The Big Picture!
While many lesser factors will influence hoof status, the following four areas have a large impact on hoof health and are generally areas were owners can be proactive and implement positive changes
Keeping the entire lifestyle as close to nature as possible can be of great benefit to the domestic equine.
Making changes where you can, will not only improve hoof quality but will also bring the human owned horse, donkey or pony the potential for greater health, athletic performance and longevity. Given the right opportunity, the internal structures of the equine foot continue to develop until around 7 years old. During this time if the growing horse is fortunate enough to have plenty of room to run and play in it will to develop thick, fibrocartilage in the digital cushion-an important structure in healthy hooves.
Horses deprived of sufficient moment from birth have thin, fatty connective tissue in their digital cushions – this is the classic flat footed thoroughbred!
The suggestions below can help to naturalize the life of domestic horses and donkeys
Most NZ horses are adversely affected by carbohydrates in the diet. Laminitis is the extreme end of the scale, but sole sensitivity (tenderness on hard surfaces) is the early warning of carbohydrate (sugar) overload.
Feed a low carbohydrate/high fibre diet – more hay, less grass. Hay nets with small holes will slow eating to a more natural rate, encouraging correct digestion.
Vitamin/Mineral balance often needs attention – if the soil is not balanced, food grown in it will not be balanced.
Reduce or eliminate dietary sugars in carbohydrate sensitive equines - grains, certain high sugar grasses, molasses etc.
Elimination of artificial additives and animal derived feed products – horses are vegetarians!
Restricting movement has an adverse effect on hoof quality and development.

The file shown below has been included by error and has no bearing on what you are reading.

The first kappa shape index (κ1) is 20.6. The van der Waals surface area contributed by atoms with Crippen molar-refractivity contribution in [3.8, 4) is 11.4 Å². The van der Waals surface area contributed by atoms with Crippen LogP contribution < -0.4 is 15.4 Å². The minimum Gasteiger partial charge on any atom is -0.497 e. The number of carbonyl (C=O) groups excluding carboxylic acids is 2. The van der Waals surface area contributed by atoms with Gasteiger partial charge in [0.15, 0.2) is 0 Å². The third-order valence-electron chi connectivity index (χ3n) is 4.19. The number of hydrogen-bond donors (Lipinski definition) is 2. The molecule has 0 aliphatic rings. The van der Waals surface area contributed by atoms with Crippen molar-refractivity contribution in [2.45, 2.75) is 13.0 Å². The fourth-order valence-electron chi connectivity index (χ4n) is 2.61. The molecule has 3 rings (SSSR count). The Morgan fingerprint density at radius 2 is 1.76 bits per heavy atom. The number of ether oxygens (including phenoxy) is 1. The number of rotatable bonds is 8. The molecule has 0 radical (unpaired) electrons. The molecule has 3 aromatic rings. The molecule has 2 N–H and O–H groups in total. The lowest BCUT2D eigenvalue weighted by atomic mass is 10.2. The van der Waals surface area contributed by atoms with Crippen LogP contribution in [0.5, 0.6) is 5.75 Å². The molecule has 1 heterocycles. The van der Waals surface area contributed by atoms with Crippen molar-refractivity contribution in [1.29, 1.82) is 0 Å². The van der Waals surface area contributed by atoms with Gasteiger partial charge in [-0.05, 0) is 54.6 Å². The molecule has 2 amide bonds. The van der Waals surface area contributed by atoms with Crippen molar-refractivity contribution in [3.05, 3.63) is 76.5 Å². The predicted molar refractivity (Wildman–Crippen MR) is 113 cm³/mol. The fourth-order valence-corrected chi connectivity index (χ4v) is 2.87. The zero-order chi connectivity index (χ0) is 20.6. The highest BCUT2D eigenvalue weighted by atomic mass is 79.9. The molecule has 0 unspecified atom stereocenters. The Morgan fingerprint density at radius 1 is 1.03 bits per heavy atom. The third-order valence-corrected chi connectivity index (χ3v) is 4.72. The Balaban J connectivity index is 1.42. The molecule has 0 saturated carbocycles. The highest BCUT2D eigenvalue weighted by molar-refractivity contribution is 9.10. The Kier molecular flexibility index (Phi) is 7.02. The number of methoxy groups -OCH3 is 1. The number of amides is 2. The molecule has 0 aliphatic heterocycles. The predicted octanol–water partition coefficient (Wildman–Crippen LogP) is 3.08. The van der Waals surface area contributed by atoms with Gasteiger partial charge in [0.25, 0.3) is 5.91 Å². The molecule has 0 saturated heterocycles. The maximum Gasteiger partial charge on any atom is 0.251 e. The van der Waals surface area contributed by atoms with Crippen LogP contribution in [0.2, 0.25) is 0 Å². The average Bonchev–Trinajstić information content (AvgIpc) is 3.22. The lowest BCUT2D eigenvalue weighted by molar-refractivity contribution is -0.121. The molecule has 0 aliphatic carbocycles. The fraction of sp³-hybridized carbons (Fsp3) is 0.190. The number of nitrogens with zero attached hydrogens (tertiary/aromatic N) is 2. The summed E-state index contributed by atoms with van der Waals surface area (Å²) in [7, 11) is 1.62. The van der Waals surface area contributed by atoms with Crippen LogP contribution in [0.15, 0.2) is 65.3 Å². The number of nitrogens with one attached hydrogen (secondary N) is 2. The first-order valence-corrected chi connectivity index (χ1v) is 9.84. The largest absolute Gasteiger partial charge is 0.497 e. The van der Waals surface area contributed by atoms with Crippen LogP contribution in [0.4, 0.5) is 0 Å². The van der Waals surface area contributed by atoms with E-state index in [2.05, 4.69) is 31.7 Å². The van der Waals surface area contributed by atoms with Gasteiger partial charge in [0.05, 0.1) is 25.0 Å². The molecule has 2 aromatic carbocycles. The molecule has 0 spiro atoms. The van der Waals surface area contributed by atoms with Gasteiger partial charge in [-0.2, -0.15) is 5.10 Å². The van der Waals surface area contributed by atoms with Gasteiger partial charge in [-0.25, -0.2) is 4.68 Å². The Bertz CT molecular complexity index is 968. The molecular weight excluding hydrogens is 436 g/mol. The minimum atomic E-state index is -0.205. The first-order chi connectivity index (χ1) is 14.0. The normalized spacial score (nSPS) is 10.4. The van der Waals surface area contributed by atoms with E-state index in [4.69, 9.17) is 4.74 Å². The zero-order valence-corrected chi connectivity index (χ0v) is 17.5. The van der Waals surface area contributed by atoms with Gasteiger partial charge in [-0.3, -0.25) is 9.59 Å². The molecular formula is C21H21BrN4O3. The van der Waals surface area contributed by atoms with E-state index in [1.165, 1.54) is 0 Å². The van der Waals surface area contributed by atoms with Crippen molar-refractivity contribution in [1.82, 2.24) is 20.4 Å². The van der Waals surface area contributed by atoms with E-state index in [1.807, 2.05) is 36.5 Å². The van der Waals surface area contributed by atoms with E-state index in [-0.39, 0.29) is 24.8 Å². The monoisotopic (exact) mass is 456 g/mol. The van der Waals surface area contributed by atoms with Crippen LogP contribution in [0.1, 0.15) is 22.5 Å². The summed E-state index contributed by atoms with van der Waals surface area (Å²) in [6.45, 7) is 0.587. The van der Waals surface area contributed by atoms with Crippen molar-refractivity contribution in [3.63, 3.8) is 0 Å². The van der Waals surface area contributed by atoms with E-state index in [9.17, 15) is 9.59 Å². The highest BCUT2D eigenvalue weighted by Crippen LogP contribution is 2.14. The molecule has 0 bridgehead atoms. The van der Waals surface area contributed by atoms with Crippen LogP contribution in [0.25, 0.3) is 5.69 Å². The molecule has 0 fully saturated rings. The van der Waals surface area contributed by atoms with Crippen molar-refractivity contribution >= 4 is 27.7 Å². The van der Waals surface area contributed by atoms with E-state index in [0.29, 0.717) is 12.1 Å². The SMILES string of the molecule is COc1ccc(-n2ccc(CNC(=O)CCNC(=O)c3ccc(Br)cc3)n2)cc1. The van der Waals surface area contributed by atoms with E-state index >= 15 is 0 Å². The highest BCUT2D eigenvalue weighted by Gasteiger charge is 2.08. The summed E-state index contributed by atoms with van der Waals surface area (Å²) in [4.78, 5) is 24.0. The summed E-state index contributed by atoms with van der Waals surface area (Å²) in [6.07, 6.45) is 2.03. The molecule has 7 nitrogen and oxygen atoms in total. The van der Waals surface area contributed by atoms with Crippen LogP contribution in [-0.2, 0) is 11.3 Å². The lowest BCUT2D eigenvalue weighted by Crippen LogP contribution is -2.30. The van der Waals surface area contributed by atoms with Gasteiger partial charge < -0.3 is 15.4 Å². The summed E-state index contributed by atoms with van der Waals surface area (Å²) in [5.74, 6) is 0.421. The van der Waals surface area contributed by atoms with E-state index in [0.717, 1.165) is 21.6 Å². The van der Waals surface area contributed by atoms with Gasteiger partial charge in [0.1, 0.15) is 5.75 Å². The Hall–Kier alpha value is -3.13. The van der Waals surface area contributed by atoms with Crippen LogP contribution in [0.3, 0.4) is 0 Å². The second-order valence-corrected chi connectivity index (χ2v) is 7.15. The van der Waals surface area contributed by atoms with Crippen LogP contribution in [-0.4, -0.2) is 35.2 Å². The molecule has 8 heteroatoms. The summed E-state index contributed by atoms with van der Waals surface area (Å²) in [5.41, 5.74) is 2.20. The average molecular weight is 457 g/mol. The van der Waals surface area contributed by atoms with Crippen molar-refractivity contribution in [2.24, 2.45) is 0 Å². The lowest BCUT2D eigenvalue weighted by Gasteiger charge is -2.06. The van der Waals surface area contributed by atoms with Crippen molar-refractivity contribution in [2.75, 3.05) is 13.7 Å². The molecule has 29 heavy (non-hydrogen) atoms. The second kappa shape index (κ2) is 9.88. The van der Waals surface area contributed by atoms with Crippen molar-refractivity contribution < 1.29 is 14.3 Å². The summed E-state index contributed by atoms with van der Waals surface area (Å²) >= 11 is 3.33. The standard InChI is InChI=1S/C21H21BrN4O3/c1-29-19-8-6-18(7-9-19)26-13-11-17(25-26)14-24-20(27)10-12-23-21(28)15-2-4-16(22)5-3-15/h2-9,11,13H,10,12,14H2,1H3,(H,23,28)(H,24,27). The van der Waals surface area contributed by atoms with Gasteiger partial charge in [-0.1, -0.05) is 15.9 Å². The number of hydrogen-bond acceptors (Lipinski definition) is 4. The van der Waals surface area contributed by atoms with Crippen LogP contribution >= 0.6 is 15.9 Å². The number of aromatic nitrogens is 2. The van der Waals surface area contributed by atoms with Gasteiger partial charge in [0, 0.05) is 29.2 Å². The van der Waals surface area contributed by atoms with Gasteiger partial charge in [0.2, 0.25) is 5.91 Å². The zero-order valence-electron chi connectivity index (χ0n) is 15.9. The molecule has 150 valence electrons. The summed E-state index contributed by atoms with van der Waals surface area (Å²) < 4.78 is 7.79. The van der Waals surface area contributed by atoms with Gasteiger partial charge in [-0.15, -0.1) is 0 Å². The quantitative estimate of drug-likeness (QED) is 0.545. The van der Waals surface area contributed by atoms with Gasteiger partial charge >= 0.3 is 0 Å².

Reduce or eliminate stall, yard, or stabling time.
Encouraging movement during non-riding hours through the use of track grazing systems, drive/race ways etc.
Evolution created an animal designed for constant movement. This feature supports several systems – digestive, lymphatic, circulatory, hoof function.
Exposure to dry, firm ground
►Hard surfaces are vital for good structural hoof development in young equines and will also speed the rehabilitation of unsound, previously shod horses.
Hard top feed pads and/or dry, firm areas of travel during grazing or at feed times will stimulate natural hoof wear, horn hardening and conditioning in unshod equines.
Regular and balanced hoof care
Trim BEFORE the hoof gets overgrown.
Ensure a constant short toe/short heel hoof balance to minimize hoof and body stress. Using hoof boots during the rehabilitation of hoof damage reduces concussion when ridden and encourages correct hoof loading.
Regularly check each horse is comfortably landing heel first at the walk.
Landing flat footed is an early warning sign of hoof damage/pain.
A toe first landing is a RED flag! Your horse has a serious problem that needs addressing immediately!!
Tension in the tongue and jaw caused by sharp or overgrown teeth can tighten the chest and front legs causing uneven load bearing in the hoof capsules resulting in uneven hoof wear.
Dental pain not only causes problems during riding and driving but will also interfere with correct digestion.